As the 1970s got underway, the Big Three in Detroit were caught up in a sticky situation. The federal government was hard-pressed to end the muscle car era, a time when Chrysler, Ford and General Motors were producing cars with beastly engines designed much more for the drag strip than your local neighborhoods.
Unfortunately for the Big Three, those cars, the Chevrolet Chevelle SS, Plymouth Road Runner, Pontiac GTO and Ford Mustang chief among them, were selling like hotcakes. That didn’t stop the federal government and insurance agencies from discouraging the sales of those cars, starting with the 5 MPH crash bumper made standard on all 1973, forcing most muscle cars that thrived on thin bumper design to rethink their strategy. And it was only going to get worse.
The first OPEC embargo began in October 1973, making it nearly impossible for owners of most American cars to fill up their gas tanks (my mom, who drove a 1968 Buick Wildcat then, told me you could only get gas on the day that match the first number of your car’s tag), driving the United States’ economy into a serious ditch.
While that was happening, Japanese automakers Honda, Toyota, Datsun and Subaru were refining their products, inspired by Volkswagen’s import dominance in the 1960s, and were poised to make a run at frustrated Americans who were tired of paying arms and legs for fuel.
The first car to make a serious dent in the Big Three (and Volkswagen’s) armor was the Honda Civic, first available in the US in July of 1972 as a ‘73 model. The Civic was a roomier, more modern version of the Honda 600 that had been in the States for two years prior and it immediately made life difficult for the already-problematic Ford Pinto and Chevy Vega. Whereas the Pinto and Vega won in style and name recognition, the Civic trumped them in reliability with a small (70 cubic inches) but sturdy engine and a body frame designed to take a licking and keep on ticking.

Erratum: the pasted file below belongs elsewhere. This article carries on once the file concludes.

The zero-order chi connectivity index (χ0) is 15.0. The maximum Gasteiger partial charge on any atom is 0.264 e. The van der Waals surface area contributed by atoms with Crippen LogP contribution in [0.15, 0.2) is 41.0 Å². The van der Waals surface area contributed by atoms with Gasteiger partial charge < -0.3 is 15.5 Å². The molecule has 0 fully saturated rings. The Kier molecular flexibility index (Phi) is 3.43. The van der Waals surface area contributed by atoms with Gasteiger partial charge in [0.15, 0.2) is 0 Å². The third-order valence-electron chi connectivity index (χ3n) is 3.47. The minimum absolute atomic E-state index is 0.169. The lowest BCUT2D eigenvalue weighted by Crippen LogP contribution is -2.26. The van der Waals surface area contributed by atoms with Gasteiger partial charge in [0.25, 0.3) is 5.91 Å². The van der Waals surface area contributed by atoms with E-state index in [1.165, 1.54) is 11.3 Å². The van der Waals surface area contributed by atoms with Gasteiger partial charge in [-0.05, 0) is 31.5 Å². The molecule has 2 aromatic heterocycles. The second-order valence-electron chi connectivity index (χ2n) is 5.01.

Meanwhile, Toyota, which had been in the United States for 15 years at the time of the OPEC Embargo, rebooted their flagship Corona sedan to complement rising sales of the Corolla E20 and one of the earliest SUVs on the market, the Land Cruiser. By 1975, Toyota knocked VW from its perch as the top-selling import brand in the United States.
Datsun performed well also thanks to its sporty but thrifty B210, a car that looked the part of a rally racer (the hatchback coupe, maybe) but was capable of getting over 40 miles per gallon of gasoline.
Subaru changed the game in their own unique way with the DL series, which came in coupe, four-door and station wagon form. While other Japanese imports also had gas mileage and reliability going for them, Subaru kicked it up a notch by offering the DL with four-wheel drive, a rarity in the United States at that time for anything not classified as a truck.
These four companies, along with Mitsubishi loaning out its Colt as an import to Chrsyler Corporation, changed the automotive industry in the United States for good. As the Big Three scrambled to put out more economical cars, they didn’t have the same value or craftsmanship as the Japanese Invasion Cars did. And arguably, the Big Three never recovered. Of course badge engineering and unimaginative designs helped exacerbate that, but the Japanese Invasion of the 1970s and the gas crisis that spurred their rise also had a lot to do with it.